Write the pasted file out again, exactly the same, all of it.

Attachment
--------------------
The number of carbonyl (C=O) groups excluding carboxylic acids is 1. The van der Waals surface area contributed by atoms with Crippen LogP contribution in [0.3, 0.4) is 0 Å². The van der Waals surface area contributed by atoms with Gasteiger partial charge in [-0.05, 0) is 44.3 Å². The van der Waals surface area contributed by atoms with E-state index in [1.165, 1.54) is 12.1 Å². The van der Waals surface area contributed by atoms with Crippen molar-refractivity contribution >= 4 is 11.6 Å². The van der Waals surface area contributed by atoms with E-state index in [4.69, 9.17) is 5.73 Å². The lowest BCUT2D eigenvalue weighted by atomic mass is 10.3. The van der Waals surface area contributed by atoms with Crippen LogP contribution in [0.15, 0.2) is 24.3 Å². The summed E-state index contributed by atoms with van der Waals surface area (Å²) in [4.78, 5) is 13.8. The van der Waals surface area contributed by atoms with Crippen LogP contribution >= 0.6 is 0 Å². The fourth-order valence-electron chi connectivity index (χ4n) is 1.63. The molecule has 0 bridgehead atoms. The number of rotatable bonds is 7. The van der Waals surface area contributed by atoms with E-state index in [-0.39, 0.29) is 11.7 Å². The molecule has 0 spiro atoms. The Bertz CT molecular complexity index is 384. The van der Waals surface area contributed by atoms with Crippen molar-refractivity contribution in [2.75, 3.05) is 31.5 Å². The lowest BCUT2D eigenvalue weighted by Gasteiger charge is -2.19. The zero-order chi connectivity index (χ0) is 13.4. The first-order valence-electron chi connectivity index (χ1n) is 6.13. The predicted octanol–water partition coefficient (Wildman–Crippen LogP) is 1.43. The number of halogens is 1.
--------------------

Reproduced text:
The number of carbonyl (C=O) groups excluding carboxylic acids is 1. The van der Waals surface area contributed by atoms with Crippen LogP contribution in [0.3, 0.4) is 0 Å². The van der Waals surface area contributed by atoms with Gasteiger partial charge in [-0.05, 0) is 44.3 Å². The van der Waals surface area contributed by atoms with E-state index in [1.165, 1.54) is 12.1 Å². The van der Waals surface area contributed by atoms with Crippen molar-refractivity contribution >= 4 is 11.6 Å². The van der Waals surface area contributed by atoms with E-state index in [4.69, 9.17) is 5.73 Å². The lowest BCUT2D eigenvalue weighted by atomic mass is 10.3. The van der Waals surface area contributed by atoms with Crippen LogP contribution in [0.15, 0.2) is 24.3 Å². The summed E-state index contributed by atoms with van der Waals surface area (Å²) in [4.78, 5) is 13.8. The van der Waals surface area contributed by atoms with Crippen LogP contribution >= 0.6 is 0 Å². The fourth-order valence-electron chi connectivity index (χ4n) is 1.63. The molecule has 0 bridgehead atoms. The number of rotatable bonds is 7. The van der Waals surface area contributed by atoms with E-state index in [-0.39, 0.29) is 11.7 Å². The molecule has 0 spiro atoms. The Bertz CT molecular complexity index is 384. The van der Waals surface area contributed by atoms with Crippen molar-refractivity contribution in [2.75, 3.05) is 31.5 Å². The lowest BCUT2D eigenvalue weighted by Gasteiger charge is -2.19. The zero-order chi connectivity index (χ0) is 13.4. The first-order valence-electron chi connectivity index (χ1n) is 6.13. The predicted octanol–water partition coefficient (Wildman–Crippen LogP) is 1.43. The number of halogens is 1.